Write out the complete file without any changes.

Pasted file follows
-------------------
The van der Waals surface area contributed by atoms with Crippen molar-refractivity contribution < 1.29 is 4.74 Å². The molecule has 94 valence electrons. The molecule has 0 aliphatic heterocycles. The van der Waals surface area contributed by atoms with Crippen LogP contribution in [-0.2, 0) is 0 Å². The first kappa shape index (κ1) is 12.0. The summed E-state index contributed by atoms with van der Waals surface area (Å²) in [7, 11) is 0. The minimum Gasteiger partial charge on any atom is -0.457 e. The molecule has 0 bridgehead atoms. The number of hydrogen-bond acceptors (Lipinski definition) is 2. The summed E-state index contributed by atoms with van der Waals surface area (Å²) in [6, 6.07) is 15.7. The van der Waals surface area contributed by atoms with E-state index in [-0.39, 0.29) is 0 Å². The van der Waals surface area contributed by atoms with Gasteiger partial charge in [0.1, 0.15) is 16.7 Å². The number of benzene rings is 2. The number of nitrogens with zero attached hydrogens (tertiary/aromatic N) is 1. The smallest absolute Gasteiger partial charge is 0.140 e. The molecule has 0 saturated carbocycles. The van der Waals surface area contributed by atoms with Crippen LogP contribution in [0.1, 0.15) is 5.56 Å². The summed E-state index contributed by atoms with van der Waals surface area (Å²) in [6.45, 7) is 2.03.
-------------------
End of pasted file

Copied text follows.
The van der Waals surface area contributed by atoms with Crippen molar-refractivity contribution < 1.29 is 4.74 Å². The molecule has 94 valence electrons. The molecule has 0 aliphatic heterocycles. The van der Waals surface area contributed by atoms with Crippen LogP contribution in [-0.2, 0) is 0 Å². The first kappa shape index (κ1) is 12.0. The summed E-state index contributed by atoms with van der Waals surface area (Å²) in [7, 11) is 0. The minimum Gasteiger partial charge on any atom is -0.457 e. The molecule has 0 bridgehead atoms. The number of hydrogen-bond acceptors (Lipinski definition) is 2. The summed E-state index contributed by atoms with van der Waals surface area (Å²) in [6, 6.07) is 15.7. The van der Waals surface area contributed by atoms with E-state index in [-0.39, 0.29) is 0 Å². The van der Waals surface area contributed by atoms with Gasteiger partial charge in [0.1, 0.15) is 16.7 Å². The number of benzene rings is 2. The number of nitrogens with zero attached hydrogens (tertiary/aromatic N) is 1. The smallest absolute Gasteiger partial charge is 0.140 e. The molecule has 0 saturated carbocycles. The van der Waals surface area contributed by atoms with Crippen LogP contribution in [0.1, 0.15) is 5.56 Å². The summed E-state index contributed by atoms with van der Waals surface area (Å²) in [6.45, 7) is 2.03.